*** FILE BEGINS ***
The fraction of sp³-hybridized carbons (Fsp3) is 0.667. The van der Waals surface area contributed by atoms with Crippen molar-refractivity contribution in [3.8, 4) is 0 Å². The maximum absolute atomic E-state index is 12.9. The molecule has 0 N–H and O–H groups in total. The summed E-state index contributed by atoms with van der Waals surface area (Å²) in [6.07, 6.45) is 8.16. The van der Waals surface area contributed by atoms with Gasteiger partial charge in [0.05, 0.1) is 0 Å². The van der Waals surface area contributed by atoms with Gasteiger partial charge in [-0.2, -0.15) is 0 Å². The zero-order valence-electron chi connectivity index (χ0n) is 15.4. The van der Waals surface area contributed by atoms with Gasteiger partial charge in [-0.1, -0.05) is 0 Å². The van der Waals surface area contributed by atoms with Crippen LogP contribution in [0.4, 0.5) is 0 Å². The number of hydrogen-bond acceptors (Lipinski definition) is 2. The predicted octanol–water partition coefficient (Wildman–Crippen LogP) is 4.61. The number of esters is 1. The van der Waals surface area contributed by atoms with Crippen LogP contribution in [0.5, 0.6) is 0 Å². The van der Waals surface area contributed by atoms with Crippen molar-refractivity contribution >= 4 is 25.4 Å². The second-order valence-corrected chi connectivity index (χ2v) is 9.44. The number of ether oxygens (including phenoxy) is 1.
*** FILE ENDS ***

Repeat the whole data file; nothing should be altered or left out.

The fraction of sp³-hybridized carbons (Fsp3) is 0.667. The van der Waals surface area contributed by atoms with Crippen molar-refractivity contribution in [3.8, 4) is 0 Å². The maximum absolute atomic E-state index is 12.9. The molecule has 0 N–H and O–H groups in total. The summed E-state index contributed by atoms with van der Waals surface area (Å²) in [6.07, 6.45) is 8.16. The van der Waals surface area contributed by atoms with Gasteiger partial charge in [0.05, 0.1) is 0 Å². The van der Waals surface area contributed by atoms with Gasteiger partial charge in [-0.2, -0.15) is 0 Å². The zero-order valence-electron chi connectivity index (χ0n) is 15.4. The van der Waals surface area contributed by atoms with Gasteiger partial charge in [-0.1, -0.05) is 0 Å². The van der Waals surface area contributed by atoms with Crippen LogP contribution in [0.4, 0.5) is 0 Å². The number of hydrogen-bond acceptors (Lipinski definition) is 2. The predicted octanol–water partition coefficient (Wildman–Crippen LogP) is 4.61. The number of esters is 1. The van der Waals surface area contributed by atoms with Crippen LogP contribution in [0.5, 0.6) is 0 Å². The van der Waals surface area contributed by atoms with Crippen molar-refractivity contribution >= 4 is 25.4 Å². The second-order valence-corrected chi connectivity index (χ2v) is 9.44. The number of ether oxygens (including phenoxy) is 1.